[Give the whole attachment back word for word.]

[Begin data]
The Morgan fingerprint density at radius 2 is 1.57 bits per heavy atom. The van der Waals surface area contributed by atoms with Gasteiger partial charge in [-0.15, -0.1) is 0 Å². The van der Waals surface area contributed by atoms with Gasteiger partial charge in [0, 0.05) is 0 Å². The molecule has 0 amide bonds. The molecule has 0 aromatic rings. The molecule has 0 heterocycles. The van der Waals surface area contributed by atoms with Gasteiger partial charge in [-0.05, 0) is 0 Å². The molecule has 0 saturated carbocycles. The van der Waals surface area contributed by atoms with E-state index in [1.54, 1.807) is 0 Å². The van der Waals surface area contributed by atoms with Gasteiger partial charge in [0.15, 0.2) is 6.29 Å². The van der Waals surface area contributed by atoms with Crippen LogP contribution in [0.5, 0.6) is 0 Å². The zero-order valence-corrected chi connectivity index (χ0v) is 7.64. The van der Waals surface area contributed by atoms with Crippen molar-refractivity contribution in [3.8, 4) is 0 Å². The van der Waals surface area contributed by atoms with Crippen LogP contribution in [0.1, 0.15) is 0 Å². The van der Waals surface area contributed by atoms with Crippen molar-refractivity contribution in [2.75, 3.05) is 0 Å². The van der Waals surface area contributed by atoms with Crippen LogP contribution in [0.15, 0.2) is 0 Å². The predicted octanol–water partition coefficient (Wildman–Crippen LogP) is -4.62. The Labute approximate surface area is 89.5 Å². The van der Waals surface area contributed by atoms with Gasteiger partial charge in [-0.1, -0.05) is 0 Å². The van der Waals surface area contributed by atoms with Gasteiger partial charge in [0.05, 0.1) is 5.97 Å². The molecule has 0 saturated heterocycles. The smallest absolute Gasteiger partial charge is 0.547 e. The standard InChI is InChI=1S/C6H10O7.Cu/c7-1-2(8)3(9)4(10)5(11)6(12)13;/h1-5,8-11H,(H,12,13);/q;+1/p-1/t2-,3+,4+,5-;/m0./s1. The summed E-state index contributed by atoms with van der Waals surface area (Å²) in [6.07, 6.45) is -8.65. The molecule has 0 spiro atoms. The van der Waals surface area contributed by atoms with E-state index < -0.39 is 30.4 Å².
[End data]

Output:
The Morgan fingerprint density at radius 2 is 1.57 bits per heavy atom. The van der Waals surface area contributed by atoms with Gasteiger partial charge in [-0.15, -0.1) is 0 Å². The van der Waals surface area contributed by atoms with Gasteiger partial charge in [0, 0.05) is 0 Å². The molecule has 0 amide bonds. The molecule has 0 aromatic rings. The molecule has 0 heterocycles. The van der Waals surface area contributed by atoms with Gasteiger partial charge in [-0.05, 0) is 0 Å². The molecule has 0 saturated carbocycles. The van der Waals surface area contributed by atoms with E-state index in [1.54, 1.807) is 0 Å². The van der Waals surface area contributed by atoms with Gasteiger partial charge in [0.15, 0.2) is 6.29 Å². The van der Waals surface area contributed by atoms with Crippen LogP contribution in [0.5, 0.6) is 0 Å². The zero-order valence-corrected chi connectivity index (χ0v) is 7.64. The van der Waals surface area contributed by atoms with Crippen molar-refractivity contribution in [3.8, 4) is 0 Å². The van der Waals surface area contributed by atoms with Crippen LogP contribution in [0.1, 0.15) is 0 Å². The van der Waals surface area contributed by atoms with Crippen molar-refractivity contribution in [2.75, 3.05) is 0 Å². The van der Waals surface area contributed by atoms with Crippen LogP contribution in [0.15, 0.2) is 0 Å². The predicted octanol–water partition coefficient (Wildman–Crippen LogP) is -4.62. The Labute approximate surface area is 89.5 Å². The van der Waals surface area contributed by atoms with Gasteiger partial charge in [-0.1, -0.05) is 0 Å². The van der Waals surface area contributed by atoms with Gasteiger partial charge in [0.05, 0.1) is 5.97 Å². The molecule has 0 saturated heterocycles. The smallest absolute Gasteiger partial charge is 0.547 e. The standard InChI is InChI=1S/C6H10O7.Cu/c7-1-2(8)3(9)4(10)5(11)6(12)13;/h1-5,8-11H,(H,12,13);/q;+1/p-1/t2-,3+,4+,5-;/m0./s1. The summed E-state index contributed by atoms with van der Waals surface area (Å²) in [6.07, 6.45) is -8.65. The molecule has 0 spiro atoms. The van der Waals surface area contributed by atoms with E-state index < -0.39 is 30.4 Å².